Part Two: 

Sugar is often taken for granted and many do not consider how much labor has gone into making sure it is available at a moment’s notice. Moreover, people do not realize that sugarcane, as the most widely available source of sugar, can be a source of structural violence. Centuries of unequal power dynamics that resulted in displacement and poverty led to the current sugarcane industry in countries like Pakistan. Given how easily it is overlooked, I wanted to force people to acknowledge this commonsense ecology and question how they think about it. 

Over the course of a week, I asked various students on campus if they could give up sugar. Interestingly, out of the 42 participants, 22 said they could give it up while the other 22 said they could not. The responses were varied and included several different perspectives. Initially most students said they could not live without sugar because it is such an overwhelming part of their lives. They do not even have to put sugar in a lot of the foods they eat as it’s already added in. However, after learning about my project, many of them began to have second thoughts and began to engage with the topic differently. For example, one respondent said that he could not give sugar permanently but would do so temporarily for a protest to push mill owners to pay their farmers fairly. Another one said that she could use alternatives such as honey. On the other hand, some of them really wanted to keep eating sugar. One student even said that she was American and thus, did not need to worry about what happened outside her country. Despite her bluntness, she brought up an important point. Most of the students said that most major industries have some sort of violence and power imbalance associated with them, so it was hard to care too much about the sugarcane industry.

Unfortunately, unless people see the violence happening for themselves, they find it hard to give up an essential product like sugar. I tried to lessen that effect with my art installation. I created a board that asked the question, “Can you give up sugar?” with the terms “Yes” and “No” written on opposite corners. In front of the board were two plates. One had powdered sugar by itself and in small packets to show how it is normally seen. The other had sugarcane stalks covered in fake blood to represent the violent origins of sugar. While it was able to convince some to think differently about sugarcane, other were dead set on ignoring it. The overall sentiment was that people could give up sugar, but never sweetness.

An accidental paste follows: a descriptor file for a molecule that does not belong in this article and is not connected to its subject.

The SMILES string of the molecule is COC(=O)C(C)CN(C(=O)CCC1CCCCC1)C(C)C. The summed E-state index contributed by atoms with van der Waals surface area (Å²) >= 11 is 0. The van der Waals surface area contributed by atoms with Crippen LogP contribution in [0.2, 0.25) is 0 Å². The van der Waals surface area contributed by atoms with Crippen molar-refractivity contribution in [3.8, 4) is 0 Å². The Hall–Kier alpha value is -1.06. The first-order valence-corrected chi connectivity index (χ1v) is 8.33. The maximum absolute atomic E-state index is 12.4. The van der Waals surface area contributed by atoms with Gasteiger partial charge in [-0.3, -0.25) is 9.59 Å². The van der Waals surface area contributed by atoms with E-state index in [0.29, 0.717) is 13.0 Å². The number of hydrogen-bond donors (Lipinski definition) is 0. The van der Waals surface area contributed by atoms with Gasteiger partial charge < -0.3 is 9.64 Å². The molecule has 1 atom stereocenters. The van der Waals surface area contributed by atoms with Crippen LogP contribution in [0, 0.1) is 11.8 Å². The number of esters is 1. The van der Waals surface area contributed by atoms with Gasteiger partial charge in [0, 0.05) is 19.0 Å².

1 Heather Davis and Zoe Todd, “On the Importance of a Date, or Decolonizing the Anthropocene,” ACME: An International Journal for Critical Geographies 16, no. 4 (2017): 763-765.

2 Asghar M. Qureshi and Shahid Afghan, “Sugarcane cultivation in Pakistan,” Pakistan Society of Sugar Technologist (2005): 1-11. Sugar Book Publication.

3 Nadeem A. Raja, “All About Crop: Sugarcane,” Pakissan, 2017, english/allabout/crop/sugarcane.shtml#:~:text=There%20are%20two%20planting%20seasons,in%20the%20Punjab%20and%20Sindh.

4 Nadeem A. Raja, “All About Crop: Sugarcane.”

5 Ayed A. Habib, “Analysis of Sugar Industry and Shortfall of Sugar,” Khilji & Co, 2020,

6 Sidney W. Mintz, Sweetness and power: The place of sugar in modern history (Penguin, 1986), 1-14.

7 Michael H. Fisher, An environmental history of India: from earliest times to the twenty-first century, 115.

8 Ranjani Chakraborty and Laura Bult, “The Disastrous Redesign of Pakistan’s Rivers,” Vox (Vox, February 7, 2023), 04:59-05:30, pakistan-rivers -flooding-colonialism-engineering.

9 Habib, “Analysis of Sugar Industry and Shortfall of Sugar.”

10 Sophie Chao, In the shadow of the palms: more-than-human becomings in West Papua (Duke University Press, 2022), 4-10.

11 Habib, “Analysis of Sugar Industry and Shortfall of Sugar.”

12 Sarfraz Ali, “Pakistani farmer burns his sugarcane crop over millers mafia’s mistreatment,” Daily Pakistan, December 14, 2017, pakistani-farmer-burns- his-sugarcane-crop-over-millers-mafia-s-mistreatment.

13 Sarfraz Ali, “Pakistani farmer burns his sugarcane crop over millers mafia’s mistreatment.”

14 Habib, “Analysis of Sugar Industry and Shortfall of Sugar.”